Doom (2016)

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    ZLoth
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    Doom (2016)

    The classic has been rebooted and is back. Just ask Steam:

    Developed by id software, the studio that pioneered the first-person shooter genre and created multiplayer Deathmatch, DOOM returns as a brutally fun and challenging modern-day shooter experience. Relentless demons, impossibly destructive guns, and fast, fluid movement provide the foundation for intense, first-person combat – whether you’re obliterating demon hordes through the depths of Hell in the single-player campaign, or competing against your friends in numerous multiplayer modes. Expand your gameplay experience using DOOM SnapMap game editor to easily create, play, and share your content with the world.

    If you want to have a stark contrast in how much gaming has evolved over the years, then place this 2016 version of Doom side by side with the 1993 version of this game. The differences is startling in multiple aspects not only in the gameplay and graphics, but also the hardware that is required to run this game.

    Around July, 2017, the game released it’s 6.66 patch, made all the DLC free, and was on sale for $15 (USD). This was a must-purchase. I played through the campaign mode at the “Hurt Me Plenty” settings, and it took me nine hours to get through the entire campaign. Unfortunately, the campaign storyline is on the weakest part of this game. When I got to the end, it was just “the end” with no conclusion, and no satisfactory resolution.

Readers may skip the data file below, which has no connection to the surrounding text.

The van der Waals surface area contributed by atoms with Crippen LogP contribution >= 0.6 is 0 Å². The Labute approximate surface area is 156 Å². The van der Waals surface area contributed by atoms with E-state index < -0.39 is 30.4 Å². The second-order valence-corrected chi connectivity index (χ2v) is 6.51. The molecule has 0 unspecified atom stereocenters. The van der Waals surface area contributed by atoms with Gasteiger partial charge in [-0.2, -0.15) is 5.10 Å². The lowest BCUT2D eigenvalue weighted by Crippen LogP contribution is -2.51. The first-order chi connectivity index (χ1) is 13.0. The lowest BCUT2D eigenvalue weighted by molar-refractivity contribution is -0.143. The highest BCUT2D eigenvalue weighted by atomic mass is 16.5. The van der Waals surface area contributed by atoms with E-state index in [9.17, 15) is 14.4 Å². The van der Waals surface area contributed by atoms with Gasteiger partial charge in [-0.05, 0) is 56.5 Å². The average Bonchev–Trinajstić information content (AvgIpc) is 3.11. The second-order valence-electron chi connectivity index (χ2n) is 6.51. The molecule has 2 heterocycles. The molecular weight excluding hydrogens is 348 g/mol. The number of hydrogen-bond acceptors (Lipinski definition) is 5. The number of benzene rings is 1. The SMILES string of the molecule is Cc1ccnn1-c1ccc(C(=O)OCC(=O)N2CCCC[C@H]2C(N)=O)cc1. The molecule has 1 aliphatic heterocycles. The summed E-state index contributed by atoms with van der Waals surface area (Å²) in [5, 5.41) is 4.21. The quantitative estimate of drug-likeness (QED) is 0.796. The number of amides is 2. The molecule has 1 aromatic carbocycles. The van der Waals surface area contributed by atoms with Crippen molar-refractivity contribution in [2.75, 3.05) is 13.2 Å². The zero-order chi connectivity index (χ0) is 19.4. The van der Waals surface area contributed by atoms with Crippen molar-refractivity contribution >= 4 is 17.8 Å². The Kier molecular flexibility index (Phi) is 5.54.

The graphics and gameplay, however, are excellent. I was able to get consistent 90 FPS (or higher) during the game play at 2560×1440 resolution, although I think this game is an excellent advertisement for a adaptive sync monitor. What I especially enjoyed is the “glory kill” feature which, once you weakened the enemy enough, you can perform a melee attack to rip the enemy apart and, in the process, get some health and some ammo.

    What insures the replayability of this game is the same reason why the original Doom was played for several years: community maps. These custom maps allow for additional gameplay, and many a game designer got their start from custom maps from the original game.

    For this old gamer, however, 24 years has passed, and my reactions aren’t what they are used to be. I won’t even try to compete with the younger kids who play Doom now.

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